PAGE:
Commodity prices move sideways today. The front-month WTI crude contract stabilizes after dropping for 5 days. However, it remains at the widest discount to corresponding Brent crude oil. Gold pulled back after climbing over the past 2 days with silver following its coattail.
Silver continues to outperform gold recently. After a brief recovery in January, Gold-to-silver ratio resumes the downtrend and has plunged to 45.17, the lowest level since 2006, yesterday. Look at the charts, both gold and silver appeared to have found a near-term bottom in late-January. However, the recovery in gold price has been modest when the rebound in silver has been much stronger. Investors are interested in the metal due to its dual safe-haven and industrial metal characteristics.
In the near-term, silver's movement will be determined by investment demand. While silver holdings in ETFs have stayed at the lowest level since last November, physical demand remains strong. The US Mint reported that its coin sales reached a record of 200 tons in January and sales have reached 28 tons so far this month. In the longer-term, fundamentals will take the driver's seat again. It's true that the demand/supply balance is not a positive story for silver in coming few years. The steady decline in traditional silver fabrication, especially in the photography sector, over the past few years has pushed the market into a structural surplus. However, new applications and rising demand from emerging markets should gradually erode the surpluses.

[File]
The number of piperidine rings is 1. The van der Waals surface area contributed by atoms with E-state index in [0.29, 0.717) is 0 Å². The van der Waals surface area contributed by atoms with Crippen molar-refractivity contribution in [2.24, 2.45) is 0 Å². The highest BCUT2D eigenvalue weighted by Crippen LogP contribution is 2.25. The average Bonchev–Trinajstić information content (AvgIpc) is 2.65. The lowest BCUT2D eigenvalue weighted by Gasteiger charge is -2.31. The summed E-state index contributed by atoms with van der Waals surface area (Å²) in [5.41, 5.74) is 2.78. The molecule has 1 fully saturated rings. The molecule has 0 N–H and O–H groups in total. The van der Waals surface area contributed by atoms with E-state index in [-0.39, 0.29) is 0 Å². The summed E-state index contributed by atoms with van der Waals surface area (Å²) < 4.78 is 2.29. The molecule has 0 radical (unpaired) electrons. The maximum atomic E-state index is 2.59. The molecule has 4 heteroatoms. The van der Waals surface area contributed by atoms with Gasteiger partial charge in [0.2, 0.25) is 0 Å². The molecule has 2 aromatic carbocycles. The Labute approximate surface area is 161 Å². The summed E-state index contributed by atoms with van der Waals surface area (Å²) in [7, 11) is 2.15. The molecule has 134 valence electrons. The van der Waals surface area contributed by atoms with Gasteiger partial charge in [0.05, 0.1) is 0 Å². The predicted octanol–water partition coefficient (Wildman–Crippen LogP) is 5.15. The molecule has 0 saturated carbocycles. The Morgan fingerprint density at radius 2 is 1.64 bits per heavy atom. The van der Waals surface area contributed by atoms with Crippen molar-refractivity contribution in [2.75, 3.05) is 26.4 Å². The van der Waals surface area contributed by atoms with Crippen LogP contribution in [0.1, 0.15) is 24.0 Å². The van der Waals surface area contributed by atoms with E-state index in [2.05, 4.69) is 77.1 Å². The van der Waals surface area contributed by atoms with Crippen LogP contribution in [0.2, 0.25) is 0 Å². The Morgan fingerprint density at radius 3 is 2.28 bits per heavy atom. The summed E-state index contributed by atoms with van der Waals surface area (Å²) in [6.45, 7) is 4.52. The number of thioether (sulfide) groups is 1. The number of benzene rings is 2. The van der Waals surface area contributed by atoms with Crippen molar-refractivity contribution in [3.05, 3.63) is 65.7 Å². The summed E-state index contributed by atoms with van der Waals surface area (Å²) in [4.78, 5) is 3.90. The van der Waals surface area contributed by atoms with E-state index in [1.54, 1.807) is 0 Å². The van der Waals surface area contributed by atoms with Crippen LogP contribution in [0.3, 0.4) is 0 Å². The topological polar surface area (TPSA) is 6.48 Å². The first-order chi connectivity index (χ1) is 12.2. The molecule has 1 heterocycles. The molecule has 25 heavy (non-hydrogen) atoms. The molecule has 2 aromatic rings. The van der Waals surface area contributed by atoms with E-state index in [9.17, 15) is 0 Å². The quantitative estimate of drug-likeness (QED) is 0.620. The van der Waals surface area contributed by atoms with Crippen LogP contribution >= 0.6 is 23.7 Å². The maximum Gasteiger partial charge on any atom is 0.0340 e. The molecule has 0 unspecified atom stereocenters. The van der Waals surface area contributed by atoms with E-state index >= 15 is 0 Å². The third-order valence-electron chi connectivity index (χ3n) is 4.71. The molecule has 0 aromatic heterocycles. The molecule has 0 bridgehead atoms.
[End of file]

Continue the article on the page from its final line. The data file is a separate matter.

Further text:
Usage of silver in solar cells is a shiny star. Production of silver-containing crystalline silicon photovoltaic systems accounts for a market share of around 80%. Industry experts expect this sector could purchase up to 1700-2000 tons of silver by 2012.
According to Solarbuzz, solar electric energy demand has grown by an average +30% per annum over the past 20 years against a backdrop of rapidly declining costs and prices. This decline in cost has been driven by economies of manufacturing scale, manufacturing technology improvements, and the increasing efficiency of solar cells. That said, cost is still an issue for many countries and the key is whether there are government incentives for photovoltaic systems. Solar energy has been increasing popular in many countries. In emerging markets, China and India plan to increase solar capacity to 30GW and 20GW by 2020, respectively.